Urban Milwaukee – By Denise Cawley
We’re much like any American family. Except for all the legal hurdles and headaches.
My family is just like yours, right?
We scramble out of bed and get ready for school. We check that our son’s homework is in the folder. We get ready for work. We line up in the carpool line.
My wife goes to work at a local hospital. I work on marketing, public relations and personnel training projects. We live in a Milwaukee bungalow and our puppy never tires of chasing a ball. Soon my wife and I will celebrate our 19th anniversary. Our son is in second grade. In some ways we are like every American family. In other ways, everything is different. My wife and I are both women.
Being gay or transgender is expensive. My wife and I have spent enough to buy a new car just to give ourselves the legal protections for powers of attorney, child rights, and we still are not done spending money on legal paperwork.
Wisconsin does not offer two same gender people the right to both adopt a child. In other states, most couples who use donor eggs or sperm automatically have both parents names on a birth certificate. Wisconsin only allows one name (regardless of the gender identity or marital status of the parents.) Some have found exceptions to the rule in Wisconsin. Others here hold legal guardianship of their own children but cannot adopt them. Imagine adopting a child or even giving birth to one, but you don’t have full legal rights to her/him.
In Wisconsin, most children who have same gender parents only have one legal parent. Many foster parents are able to have both members of a same sex couple foster a child, but when it comes time to adopt only one of them can adopt the child. With new marriage laws, some of this is changing. We will examine these situations in future columns.
Like many same gender couples we were not able to get married until a decade after we had already made a commitment to one another. We married 11 years into our relationship in 2008, in Massachusetts. We already owned a home and had a child. Marriage wasn’t possible earlier when it would have been more natural to progress from that milestone to parenthood. Even when marriage became possible in the U.S. for same sex couples, we had to fly to another state to marry. While it was legal there, it didn’t offer us any protections in Wisconsin where we live. We married hoping it would give us another layer of protection for our child.
For years our marriage gave us no rights at all, as Wisconsin didn’t recognize it. After June 2013 when parts of DOMA (the Defense of Marriage Act) was struck down, we were considered married in the eyes of the federal government but not in our home state until the marriage equality victory on Oct. 6, 2014. At that time United States Supreme Court denied review in all of the marriage equality cases pending before it. The decision of the 7th Circuit Court of Appeals stood, making marriage legal for all couples in several states including Wisconsin. Marriage for all –including same gender couples was legal.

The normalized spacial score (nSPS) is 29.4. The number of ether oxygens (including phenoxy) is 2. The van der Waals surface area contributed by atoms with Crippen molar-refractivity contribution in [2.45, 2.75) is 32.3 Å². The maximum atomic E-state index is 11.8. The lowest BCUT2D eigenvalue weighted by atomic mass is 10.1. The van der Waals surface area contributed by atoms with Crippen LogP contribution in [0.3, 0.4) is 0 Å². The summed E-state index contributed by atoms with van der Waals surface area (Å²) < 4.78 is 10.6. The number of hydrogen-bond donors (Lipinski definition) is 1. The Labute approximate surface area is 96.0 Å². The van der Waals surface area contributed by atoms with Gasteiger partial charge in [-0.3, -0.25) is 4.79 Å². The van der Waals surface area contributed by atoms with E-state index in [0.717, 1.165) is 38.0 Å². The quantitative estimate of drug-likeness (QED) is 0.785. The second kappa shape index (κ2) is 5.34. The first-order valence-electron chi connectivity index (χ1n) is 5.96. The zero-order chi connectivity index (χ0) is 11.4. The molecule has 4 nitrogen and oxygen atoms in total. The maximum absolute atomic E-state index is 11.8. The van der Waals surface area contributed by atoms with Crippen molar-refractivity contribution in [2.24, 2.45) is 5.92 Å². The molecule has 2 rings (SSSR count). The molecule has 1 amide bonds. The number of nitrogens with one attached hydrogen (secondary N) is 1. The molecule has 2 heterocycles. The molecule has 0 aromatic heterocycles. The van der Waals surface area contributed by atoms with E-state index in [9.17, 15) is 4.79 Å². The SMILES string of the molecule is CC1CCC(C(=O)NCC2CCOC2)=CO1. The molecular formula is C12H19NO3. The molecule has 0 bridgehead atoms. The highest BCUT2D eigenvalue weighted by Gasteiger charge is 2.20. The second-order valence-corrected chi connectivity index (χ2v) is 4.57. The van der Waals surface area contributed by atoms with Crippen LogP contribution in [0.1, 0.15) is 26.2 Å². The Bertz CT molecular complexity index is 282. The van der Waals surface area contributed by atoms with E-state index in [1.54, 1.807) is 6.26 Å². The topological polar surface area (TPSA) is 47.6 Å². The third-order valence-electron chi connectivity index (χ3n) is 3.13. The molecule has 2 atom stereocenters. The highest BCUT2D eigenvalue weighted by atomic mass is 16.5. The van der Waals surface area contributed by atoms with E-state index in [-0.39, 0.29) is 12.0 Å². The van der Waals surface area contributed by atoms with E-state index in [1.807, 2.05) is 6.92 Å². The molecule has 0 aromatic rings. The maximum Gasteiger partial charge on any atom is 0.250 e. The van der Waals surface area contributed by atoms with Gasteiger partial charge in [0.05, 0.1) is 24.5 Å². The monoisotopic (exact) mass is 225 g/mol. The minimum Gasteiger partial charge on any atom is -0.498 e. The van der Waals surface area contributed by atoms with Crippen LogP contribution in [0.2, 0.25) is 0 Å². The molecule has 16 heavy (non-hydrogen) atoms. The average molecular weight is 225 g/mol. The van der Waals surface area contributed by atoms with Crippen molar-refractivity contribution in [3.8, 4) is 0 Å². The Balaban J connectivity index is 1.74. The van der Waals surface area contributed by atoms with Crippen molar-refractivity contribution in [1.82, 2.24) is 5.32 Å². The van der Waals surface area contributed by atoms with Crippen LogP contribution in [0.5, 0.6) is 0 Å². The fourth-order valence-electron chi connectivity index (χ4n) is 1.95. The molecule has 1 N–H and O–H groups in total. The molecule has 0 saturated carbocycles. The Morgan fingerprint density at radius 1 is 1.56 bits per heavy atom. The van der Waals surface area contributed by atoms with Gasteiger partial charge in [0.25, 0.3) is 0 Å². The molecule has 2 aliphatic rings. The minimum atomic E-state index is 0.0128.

We assumed that win meant years of doing our taxes eight ways, hiring expensive accountants, mistakes made with our payroll and constant worry about being compliant with confusing laws — was over. Sadly, we have found it is taking many regulatory systems a while to catch up.
We are still sorting out what it means to have our marriage legally recognized. Since last year we were considered married by the Federal Government and not on the State of Wisconsin, we are still looking at past years’ tax returns — which we can amend to match our now recognized marriage back to 2010 (even though we were married in 2008, the law is only letting us amend up to 2010 for tax purposes.) This is a financial and tax nightmare.
Children’s rights were of great concern to Judge Richard Posner at the 7th Circuit when in making the ruling for marriage equality in Wisconsin. He summed up the states’ position saying: “Heterosexuals get drunk and pregnant, producing unwanted children; their reward is to be allowed to marry. Homosexual couples do not produce unwanted children; their reward is to be denied the right to marry. Go figure.”
If we could have married in our home state we would have married sooner. Now that is an option. Couples are trying to figure out which businesses are prepared to welcome LGBT celebrations with sensitivity. (Yes, the change in law will stimulate the state’s economy.) Other couples are trying to figure out if they should wed after being together for decades. 2015 will likely see a surge in the number of nuptial celebrations.
Sometimes people’s hearts change but the laws don’t catch up. In Wisconsin, the laws need to be addressed to ensure the rights of gay and transgender people as equal citizens. In future columns, we will explore such issues.
Denise Cawley, is a principal at Circore Creative, a marketing and public relations firm and has worked with groups like Equality Wisconsin and the ACLU to promote LGBT rights.